My research has led me to no important cases upon the subject other than those discussed. Counsel for appellant apparently relies on the initial ire engendered in the minds of constitutional activists upon first glance at the statute in question.

However, the inquiry should go further. The legislature, a co-equal branch of government, has seen fit to enact a number of statutes dealing with the rights of husband and wife which must be considered as a statutory scheme. See Tit. 34, Marital Relations, Code of Alabama 1940, Recompiled 1958, Tit. 16, Descent and Distribution, and Tit. 7, Chapter 13, Exemption. It is not enough to dissect the part without considering the whole. It has long been the law in this jurisdiction that statutes are presumed constitutional and the burden of striking them down is upon those who assert their unconstitutionality.

Courts should, if possible, construe statutes as being constitutional so long as legislative intent is not thwarted or the constitution itself maligned. Whether this statutory scheme will ultimately withstand the United States Supreme Court's expanding view of due process and equal protection, I am not sure. I am sure, however, that the United States Supreme Court at this time has not seen fit to throw a constitutional roadblock in the way of states to fashion reasonable restrictions on married persons' property rights.

I perceive the object of this statutory scheme is to foster and preserve the family unit. Determining the wisdom of these enactments is not a judicial function if the object of the legislation is a legitimate state function. Indeed if one were to weigh the effect of statutes regarding husbands' and *640 wives' rights, it could be forcefully argued that the scales are tilted in favor of the wife. For example, dower (Tit. 34, § 40, Code 1940) and curtesy (Tit. 16, § 12, Code 1940) are not abstractly equal. The husband is not permitted to defeat the widow's dower right; whereas, the wife may by will defeat the widower's curtesy rights.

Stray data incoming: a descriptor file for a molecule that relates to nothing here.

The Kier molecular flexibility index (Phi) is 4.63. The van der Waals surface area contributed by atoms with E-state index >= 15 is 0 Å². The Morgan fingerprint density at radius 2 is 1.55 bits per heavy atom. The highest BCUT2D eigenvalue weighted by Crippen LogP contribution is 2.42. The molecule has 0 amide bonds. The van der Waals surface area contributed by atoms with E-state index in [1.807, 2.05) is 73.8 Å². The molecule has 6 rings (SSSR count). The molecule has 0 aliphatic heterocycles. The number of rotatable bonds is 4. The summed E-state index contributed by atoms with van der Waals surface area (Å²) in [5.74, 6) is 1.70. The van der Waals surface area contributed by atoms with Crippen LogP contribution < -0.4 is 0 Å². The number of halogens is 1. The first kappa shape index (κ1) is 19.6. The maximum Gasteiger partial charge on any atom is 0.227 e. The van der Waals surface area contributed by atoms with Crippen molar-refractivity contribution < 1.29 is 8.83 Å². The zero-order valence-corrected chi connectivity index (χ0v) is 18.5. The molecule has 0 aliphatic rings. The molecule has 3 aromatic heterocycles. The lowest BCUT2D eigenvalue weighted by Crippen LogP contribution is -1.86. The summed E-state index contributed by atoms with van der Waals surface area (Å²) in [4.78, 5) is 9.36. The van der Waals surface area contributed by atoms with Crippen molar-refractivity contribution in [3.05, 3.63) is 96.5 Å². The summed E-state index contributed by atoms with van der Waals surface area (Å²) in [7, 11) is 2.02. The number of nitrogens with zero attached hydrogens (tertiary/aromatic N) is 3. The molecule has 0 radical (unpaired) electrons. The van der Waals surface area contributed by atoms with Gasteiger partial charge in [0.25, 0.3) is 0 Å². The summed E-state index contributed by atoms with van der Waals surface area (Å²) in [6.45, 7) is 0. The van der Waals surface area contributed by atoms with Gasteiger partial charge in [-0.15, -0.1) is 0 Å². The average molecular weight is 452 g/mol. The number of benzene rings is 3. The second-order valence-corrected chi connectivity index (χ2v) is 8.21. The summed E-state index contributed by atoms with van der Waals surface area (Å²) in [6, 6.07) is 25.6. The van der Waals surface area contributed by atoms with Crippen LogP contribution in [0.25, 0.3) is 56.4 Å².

The observation of Mr. Justice Powell, the Chief Justice and Mr. Blackmun in their concurring opinion in Frontiero v. Richardson, supra, 411 U.S. at 692, 93 S. Ct. at 1773, is pertinent:

"There is another, and I find compelling, reason for deferring a general categorizing of sex classifications as invoking the strictest test of judicial scrutiny. The Equal Rights Amendment, which if adopted will resolve the substance of this precise question, has been approved by the Congress and submitted for ratification by the States. If this Amendment is duly adopted, it will represent the will of the people accomplished in the manner prescribed by the Constitution. By acting prematurely and unnecessarily, as I view it, the Court has assumed a decisional responsibility at the very time when state legislatures, functioning within the traditional democractic [sic] process, are debating the proposed Amendment. It seems to me that this reaching out to pre-empt by judicial action a major political decision which is currently in process of resolution does not reflect appropriate respect for duly prescribed legislative processes. "There are times when this Court, under our system, cannot avoid a constitutional decision on issues which normally should be resolved by the elected representatives of the people. But democratic institutions are weakened, and confidence in the restraint of the Court is impaired, when we appear unnecessarily to decide sensitive issues of broad social and political importance at the very time they are under consideration within the prescribed constitutional processes."